Leaf Litter

In This Issue

By Amy Nelson

Communities are increasingly turning to nature-based solutions to address pressing challenges like climate resiliency, aging infrastructure, biodiversity loss, water scarcity and pollution, environmental injustice, and more. The choice of how to go about creating and implementing these solutions can have a profound impact on their cost, timelines, effectiveness, and quality.

Article Index

Given the dynamic nature and complexity of the systems involved in nature-based solutions, an approach that maximizes flexibility and fluid communication between the designer, constructor, and project owner would be ideal. Fortunately, it exists. It is a project delivery method known as “design-build.”

A design-build team at work: Biohabitats principal engineer, Doug Streaker confers with a Meadville Land Service operator during construction of a cascade for an urban stream restoration project in Washington, DC

Join us as we examine the rewards, realities, and regenerative power of design-build for nature-based solutions. We’ll begin by chatting with clients, contractors, and designers who have been using this streamlined method to efficiently and creatively get projects in the ground. Biohabitats Construction Coordinator, Jim Favret, and I explore the question, “Why Design-Build?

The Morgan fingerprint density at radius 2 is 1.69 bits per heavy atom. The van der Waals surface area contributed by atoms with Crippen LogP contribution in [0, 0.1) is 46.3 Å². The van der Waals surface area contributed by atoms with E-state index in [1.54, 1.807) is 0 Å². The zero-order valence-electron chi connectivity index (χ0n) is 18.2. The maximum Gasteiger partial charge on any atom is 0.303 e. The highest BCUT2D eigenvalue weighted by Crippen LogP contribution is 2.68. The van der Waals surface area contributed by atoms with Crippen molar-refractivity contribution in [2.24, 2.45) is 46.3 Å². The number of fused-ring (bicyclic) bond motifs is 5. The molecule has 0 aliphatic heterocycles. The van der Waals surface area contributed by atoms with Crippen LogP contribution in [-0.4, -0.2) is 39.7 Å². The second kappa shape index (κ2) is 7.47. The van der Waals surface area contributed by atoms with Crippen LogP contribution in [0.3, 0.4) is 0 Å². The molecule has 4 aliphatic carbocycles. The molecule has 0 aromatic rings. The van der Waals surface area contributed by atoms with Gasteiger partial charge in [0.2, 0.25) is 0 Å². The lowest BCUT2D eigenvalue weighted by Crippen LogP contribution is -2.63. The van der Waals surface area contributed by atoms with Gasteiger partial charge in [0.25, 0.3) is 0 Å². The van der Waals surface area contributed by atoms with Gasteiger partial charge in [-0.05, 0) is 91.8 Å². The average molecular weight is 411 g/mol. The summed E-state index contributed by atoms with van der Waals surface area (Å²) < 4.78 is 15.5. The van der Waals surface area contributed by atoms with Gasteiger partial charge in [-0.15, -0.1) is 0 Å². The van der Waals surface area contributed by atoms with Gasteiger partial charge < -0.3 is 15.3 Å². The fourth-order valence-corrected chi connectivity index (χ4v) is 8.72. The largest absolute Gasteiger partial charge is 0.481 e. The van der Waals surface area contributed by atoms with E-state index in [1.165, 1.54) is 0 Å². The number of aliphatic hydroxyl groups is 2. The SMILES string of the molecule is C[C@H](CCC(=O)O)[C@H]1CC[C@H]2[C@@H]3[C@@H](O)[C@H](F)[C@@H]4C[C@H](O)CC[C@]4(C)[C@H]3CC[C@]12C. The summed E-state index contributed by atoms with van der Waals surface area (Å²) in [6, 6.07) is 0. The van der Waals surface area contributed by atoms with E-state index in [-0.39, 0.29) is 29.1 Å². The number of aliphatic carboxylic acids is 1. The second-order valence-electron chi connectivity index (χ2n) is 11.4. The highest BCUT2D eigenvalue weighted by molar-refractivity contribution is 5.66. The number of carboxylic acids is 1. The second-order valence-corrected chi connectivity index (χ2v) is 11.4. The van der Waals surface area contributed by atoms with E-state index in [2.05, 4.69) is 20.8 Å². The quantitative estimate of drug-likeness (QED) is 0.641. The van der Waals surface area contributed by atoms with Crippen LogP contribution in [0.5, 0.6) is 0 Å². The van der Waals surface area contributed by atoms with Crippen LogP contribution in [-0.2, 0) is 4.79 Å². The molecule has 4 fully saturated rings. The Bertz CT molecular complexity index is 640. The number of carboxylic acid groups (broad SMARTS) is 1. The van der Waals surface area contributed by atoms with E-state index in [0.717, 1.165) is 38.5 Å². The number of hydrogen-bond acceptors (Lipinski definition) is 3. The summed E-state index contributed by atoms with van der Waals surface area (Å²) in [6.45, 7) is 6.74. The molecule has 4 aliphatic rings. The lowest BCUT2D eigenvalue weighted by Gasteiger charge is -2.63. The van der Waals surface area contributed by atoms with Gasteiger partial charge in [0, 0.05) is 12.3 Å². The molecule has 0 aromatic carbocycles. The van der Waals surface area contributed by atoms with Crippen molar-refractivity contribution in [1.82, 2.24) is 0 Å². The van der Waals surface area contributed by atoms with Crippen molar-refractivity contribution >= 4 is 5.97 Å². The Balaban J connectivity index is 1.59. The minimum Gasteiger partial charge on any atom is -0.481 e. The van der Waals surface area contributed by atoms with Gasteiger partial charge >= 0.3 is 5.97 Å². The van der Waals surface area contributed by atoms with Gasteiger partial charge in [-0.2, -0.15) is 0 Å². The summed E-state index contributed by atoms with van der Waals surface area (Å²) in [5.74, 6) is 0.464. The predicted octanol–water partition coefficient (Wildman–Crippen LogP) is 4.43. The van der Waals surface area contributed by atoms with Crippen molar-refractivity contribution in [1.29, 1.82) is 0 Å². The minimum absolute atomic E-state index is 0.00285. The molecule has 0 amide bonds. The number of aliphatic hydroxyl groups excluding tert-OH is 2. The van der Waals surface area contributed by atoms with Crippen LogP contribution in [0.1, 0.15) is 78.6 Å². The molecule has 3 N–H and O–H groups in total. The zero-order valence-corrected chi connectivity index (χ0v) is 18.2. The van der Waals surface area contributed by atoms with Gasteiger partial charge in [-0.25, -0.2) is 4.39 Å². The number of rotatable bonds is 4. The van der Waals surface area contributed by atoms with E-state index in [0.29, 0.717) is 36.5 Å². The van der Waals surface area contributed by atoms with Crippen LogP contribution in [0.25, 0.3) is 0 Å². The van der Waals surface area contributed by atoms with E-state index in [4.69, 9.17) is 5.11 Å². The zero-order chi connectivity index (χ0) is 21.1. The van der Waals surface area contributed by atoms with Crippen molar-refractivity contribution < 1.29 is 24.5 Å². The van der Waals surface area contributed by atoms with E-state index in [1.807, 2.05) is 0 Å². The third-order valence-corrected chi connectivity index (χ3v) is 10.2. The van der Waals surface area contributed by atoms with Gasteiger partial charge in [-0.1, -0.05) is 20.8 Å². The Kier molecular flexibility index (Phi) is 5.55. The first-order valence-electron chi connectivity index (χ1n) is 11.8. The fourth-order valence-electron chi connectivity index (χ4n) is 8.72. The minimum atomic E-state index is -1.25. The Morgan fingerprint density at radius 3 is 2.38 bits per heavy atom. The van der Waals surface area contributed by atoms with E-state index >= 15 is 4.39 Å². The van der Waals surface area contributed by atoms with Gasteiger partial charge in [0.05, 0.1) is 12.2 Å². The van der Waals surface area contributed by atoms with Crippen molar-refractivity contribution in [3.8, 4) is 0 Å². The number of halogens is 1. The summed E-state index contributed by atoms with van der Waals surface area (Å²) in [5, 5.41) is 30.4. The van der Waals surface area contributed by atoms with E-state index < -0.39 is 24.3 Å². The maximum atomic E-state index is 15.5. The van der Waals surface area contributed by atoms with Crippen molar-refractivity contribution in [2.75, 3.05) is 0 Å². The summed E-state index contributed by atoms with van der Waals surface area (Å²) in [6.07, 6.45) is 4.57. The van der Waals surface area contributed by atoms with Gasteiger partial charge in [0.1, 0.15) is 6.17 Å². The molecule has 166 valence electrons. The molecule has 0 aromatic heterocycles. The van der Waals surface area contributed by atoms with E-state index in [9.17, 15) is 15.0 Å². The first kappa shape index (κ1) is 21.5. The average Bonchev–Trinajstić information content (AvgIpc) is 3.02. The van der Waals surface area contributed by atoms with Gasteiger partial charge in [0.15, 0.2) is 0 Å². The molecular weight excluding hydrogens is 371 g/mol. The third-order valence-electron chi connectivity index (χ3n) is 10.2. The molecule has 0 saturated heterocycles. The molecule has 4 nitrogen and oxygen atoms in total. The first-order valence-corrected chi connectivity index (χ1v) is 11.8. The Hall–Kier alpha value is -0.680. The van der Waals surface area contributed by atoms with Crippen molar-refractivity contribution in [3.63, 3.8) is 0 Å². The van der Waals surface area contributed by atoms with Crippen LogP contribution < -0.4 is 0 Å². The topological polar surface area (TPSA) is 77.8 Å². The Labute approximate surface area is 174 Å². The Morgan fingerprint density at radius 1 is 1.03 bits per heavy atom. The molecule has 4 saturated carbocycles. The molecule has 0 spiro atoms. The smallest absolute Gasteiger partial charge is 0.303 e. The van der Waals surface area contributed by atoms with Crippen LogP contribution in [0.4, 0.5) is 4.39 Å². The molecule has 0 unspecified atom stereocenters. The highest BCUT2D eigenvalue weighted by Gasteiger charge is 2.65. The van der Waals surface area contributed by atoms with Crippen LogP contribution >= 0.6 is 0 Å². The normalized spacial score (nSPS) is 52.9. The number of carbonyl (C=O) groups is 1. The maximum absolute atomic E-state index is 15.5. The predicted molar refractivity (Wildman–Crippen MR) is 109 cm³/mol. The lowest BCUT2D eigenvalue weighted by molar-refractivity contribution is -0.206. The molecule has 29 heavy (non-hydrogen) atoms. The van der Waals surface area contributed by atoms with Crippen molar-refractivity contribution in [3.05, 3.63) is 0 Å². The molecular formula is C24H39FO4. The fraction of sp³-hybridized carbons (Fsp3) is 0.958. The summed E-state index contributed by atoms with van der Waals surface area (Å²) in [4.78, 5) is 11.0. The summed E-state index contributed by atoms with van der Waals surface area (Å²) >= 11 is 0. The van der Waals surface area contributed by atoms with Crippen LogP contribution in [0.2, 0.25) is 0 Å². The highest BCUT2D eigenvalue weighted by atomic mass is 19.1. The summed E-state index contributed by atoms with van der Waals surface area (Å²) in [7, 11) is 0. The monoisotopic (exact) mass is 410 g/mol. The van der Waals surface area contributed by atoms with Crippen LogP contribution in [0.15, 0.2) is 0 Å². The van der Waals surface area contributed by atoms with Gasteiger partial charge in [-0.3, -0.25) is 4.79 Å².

Donna An and members of the Actaeon crew ©Actaeon

Biohabitats founder and practice leader, Keith Bowers, shares his thoughts about why Nature Needs Design Build. We shine Leaf Litter’s Nonprofit Spotlight on the Design-Build Institute of America (DBIA), an organization that promotes and elevates the practice of design-build through its robust advocacy, education, and certification programs. Jim Favret has achieved the DBIA’s Associate Design Build Professional certification, and in the Reflections section, he tells how he came to be a proponent of design-build.

Jim Favret at a wetland restoration site in New Jersey

For those wanting to dig deeper into this topic, we share resources. We also provide updates on some of our own design-build efforts, as well as other news related to Biohabitats Projects, Places, and People.

Extern Allyson Gibson and environmental scientist, Austin Vong on a project site

As is the case with every issue of Leaf Litter, we welcome your feedback. If you want to share feedback on this issue, suggest a topic you’d like us to explore in a future issue, or just want to say hello, drop me a line!

Amy Nelson, Editor

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